Gasteruptid Wasp - Gasteruption sp. Male and female adult imagines
Family: Gasteruptiidae - Parasitic Wasps
/ Subfamily: Gasteruptiinae
Live adult male and female wasps photographed in the wild at DuPage County, Illinois. 

Parasitic Wasp

Bees & Wasps Index | Bees & Wasps Main | Aculeata - Bees, Ants, and Stinging Wasps
Wasps in the family Gasteruptiidae are predator-inquilines that lay eggs inside the cells of solitary bees and wasps nesting in plant stems or in underground nests, with the resulting larvae feeding on the food stores and/or nest inhabitants. The ovipositor on this female wasp is not used for drilling into wood, as in some other parasitic wasps (see Megarhyssa), but is used as a sort of remote placement device; the wasp inserts it into an existing nest or burrow. I won't reinvent the wheel; Tree of Life Web Project has a thorough write-up on these curious insects.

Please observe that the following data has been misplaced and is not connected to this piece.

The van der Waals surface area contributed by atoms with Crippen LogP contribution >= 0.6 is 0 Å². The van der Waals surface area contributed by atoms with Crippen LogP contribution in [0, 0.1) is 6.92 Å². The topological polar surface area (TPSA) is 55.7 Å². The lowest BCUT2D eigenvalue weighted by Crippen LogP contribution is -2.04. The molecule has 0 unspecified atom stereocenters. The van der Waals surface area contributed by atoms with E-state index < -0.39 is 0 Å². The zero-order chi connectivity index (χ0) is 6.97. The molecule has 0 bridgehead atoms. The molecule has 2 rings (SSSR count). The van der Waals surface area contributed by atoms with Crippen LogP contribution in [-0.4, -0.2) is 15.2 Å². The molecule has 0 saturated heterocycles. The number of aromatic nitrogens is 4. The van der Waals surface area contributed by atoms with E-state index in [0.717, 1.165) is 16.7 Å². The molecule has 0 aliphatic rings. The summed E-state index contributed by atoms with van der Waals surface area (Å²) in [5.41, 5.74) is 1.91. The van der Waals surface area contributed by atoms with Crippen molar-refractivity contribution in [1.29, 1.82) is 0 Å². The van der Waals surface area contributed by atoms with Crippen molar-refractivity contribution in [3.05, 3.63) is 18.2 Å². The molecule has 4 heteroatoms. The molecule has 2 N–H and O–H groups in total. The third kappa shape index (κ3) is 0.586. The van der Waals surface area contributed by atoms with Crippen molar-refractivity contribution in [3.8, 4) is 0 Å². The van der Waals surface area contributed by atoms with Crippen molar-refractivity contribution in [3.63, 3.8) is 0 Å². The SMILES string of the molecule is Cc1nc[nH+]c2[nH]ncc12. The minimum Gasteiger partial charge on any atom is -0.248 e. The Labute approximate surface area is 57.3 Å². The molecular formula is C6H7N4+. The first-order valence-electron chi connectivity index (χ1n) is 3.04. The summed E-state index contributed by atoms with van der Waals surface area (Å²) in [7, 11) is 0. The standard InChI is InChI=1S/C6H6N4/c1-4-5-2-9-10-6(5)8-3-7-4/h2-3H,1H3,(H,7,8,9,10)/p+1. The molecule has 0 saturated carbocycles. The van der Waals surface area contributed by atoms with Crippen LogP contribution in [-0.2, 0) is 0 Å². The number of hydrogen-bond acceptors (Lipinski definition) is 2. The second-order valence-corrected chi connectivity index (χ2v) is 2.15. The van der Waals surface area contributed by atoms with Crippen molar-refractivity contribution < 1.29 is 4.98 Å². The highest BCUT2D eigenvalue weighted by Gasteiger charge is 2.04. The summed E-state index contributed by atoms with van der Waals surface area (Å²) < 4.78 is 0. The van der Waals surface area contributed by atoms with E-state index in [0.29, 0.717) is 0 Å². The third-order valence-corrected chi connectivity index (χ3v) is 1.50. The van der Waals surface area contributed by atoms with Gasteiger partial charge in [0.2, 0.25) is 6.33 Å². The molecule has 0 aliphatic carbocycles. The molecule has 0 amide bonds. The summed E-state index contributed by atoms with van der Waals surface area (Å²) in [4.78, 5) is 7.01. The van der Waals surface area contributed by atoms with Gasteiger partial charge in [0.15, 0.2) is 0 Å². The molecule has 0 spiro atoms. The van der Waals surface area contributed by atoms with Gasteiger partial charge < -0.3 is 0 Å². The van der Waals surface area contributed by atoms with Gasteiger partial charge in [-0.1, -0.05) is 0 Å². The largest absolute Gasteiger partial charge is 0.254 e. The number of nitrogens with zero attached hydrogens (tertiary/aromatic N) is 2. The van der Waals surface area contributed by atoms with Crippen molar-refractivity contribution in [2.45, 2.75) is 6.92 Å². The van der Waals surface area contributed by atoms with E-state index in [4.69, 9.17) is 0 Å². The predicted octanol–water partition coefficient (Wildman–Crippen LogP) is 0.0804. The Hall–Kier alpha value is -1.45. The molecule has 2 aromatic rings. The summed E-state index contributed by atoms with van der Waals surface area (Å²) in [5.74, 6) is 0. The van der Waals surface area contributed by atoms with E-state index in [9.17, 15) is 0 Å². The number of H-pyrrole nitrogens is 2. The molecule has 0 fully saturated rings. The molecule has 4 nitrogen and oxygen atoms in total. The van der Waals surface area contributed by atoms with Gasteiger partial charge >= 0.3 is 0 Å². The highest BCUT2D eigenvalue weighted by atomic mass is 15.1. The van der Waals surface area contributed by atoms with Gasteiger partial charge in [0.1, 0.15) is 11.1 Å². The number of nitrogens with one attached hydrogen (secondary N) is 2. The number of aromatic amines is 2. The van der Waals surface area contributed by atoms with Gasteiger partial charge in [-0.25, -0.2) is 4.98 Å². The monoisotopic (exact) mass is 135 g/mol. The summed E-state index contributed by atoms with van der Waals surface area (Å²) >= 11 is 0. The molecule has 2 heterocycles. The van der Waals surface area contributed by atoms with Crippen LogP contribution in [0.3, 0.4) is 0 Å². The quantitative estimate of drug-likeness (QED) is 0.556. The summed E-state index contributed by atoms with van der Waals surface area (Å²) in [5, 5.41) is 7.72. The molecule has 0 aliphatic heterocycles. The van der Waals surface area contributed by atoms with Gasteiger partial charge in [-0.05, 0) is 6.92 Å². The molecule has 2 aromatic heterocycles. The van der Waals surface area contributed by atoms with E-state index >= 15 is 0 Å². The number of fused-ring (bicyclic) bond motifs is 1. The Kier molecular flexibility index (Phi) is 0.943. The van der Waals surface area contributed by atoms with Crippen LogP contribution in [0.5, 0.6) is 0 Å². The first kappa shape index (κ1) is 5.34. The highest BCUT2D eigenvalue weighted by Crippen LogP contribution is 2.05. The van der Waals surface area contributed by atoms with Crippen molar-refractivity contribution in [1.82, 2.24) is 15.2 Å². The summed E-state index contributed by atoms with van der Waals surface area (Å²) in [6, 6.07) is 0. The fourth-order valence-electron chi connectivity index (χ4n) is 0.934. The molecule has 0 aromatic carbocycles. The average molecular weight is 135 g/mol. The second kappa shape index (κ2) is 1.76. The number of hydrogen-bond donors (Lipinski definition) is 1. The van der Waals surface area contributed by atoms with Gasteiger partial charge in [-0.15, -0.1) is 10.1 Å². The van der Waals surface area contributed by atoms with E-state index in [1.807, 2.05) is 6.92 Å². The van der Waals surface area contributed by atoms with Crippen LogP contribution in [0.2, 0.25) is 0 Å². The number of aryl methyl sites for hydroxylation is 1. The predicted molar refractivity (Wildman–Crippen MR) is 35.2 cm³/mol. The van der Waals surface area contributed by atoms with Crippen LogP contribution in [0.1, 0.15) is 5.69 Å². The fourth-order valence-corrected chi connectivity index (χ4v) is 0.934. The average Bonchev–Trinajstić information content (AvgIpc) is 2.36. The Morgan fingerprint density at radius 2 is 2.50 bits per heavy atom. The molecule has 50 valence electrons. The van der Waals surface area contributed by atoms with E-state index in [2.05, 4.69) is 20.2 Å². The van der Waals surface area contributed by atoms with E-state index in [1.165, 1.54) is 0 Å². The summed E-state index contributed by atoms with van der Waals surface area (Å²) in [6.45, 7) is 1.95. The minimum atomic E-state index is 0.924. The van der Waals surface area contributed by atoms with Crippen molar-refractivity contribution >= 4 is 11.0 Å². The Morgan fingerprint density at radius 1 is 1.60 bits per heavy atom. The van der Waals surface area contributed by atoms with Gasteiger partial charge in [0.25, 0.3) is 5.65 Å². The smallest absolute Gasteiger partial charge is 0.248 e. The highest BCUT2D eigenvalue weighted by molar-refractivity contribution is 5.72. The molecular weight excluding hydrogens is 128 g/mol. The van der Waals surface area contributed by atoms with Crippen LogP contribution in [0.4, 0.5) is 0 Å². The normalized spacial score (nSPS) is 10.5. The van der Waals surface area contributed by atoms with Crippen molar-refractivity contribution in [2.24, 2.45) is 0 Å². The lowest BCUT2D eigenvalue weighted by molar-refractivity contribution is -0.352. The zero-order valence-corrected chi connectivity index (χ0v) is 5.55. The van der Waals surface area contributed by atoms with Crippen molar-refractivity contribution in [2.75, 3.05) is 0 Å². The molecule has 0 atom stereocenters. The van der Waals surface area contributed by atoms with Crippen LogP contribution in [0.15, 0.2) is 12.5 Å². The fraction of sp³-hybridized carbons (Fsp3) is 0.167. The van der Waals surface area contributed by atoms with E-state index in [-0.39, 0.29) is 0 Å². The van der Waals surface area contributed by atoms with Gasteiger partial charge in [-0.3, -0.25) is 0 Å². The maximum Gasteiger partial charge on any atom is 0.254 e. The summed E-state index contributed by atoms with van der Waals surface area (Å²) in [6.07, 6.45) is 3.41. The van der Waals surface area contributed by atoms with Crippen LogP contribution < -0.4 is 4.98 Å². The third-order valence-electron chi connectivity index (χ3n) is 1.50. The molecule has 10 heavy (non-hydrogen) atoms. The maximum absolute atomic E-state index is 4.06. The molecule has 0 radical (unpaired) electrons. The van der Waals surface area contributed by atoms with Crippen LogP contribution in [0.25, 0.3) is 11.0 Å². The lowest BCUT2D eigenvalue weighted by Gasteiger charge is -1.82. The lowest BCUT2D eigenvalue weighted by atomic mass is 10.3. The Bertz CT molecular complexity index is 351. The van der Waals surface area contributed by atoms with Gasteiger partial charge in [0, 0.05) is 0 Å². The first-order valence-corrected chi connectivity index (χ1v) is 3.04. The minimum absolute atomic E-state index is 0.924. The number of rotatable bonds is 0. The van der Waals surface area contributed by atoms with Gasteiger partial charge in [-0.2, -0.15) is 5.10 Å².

Adult Gasteruptiidae wasps feed on flower nectar, and at least some are believed to eat pollen as well. I found these very slender (imagine an insect almost as thin as a darning needle) voraciously nectaring at wild parsnip, sharing the nectar source with various tachinid flies, beetles, lady beetles, ichneumon wasps, sawflies and ants. Only the female wasps were feeding - the males did nothing but follow the females around. (Sound familiar?) The Insects of Cedar Creek says these wasps are often collected on water hemlock - a member of the Parsnip family.

Parasitic Wasp
Female wasp is fully 1 inch long, but nearly as thin as a darning needle; it is difficult to follow her frenetic nectar-gathering.

Male and female Gasteruptid Wasps
A male wasp (left) continuously dogged the female.

Wasp Nectaring
Female length: 25mm including ovipositor excluding antennae

Gasteruptiid Wasp Male

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Order Hymenoptera: Bees, Wasps, & Ants
Hymenoptera (Latin for membrane wing) is a vast assemblage of insects second only to Coleoptera (beetles) in the number of described species. Hymenoptera number some 115,000 species - of which 18,000 live in North America. Hymenopterans inhabit a wide variety of habitats, and show an incredible diversity in size, behavior, structure and color.
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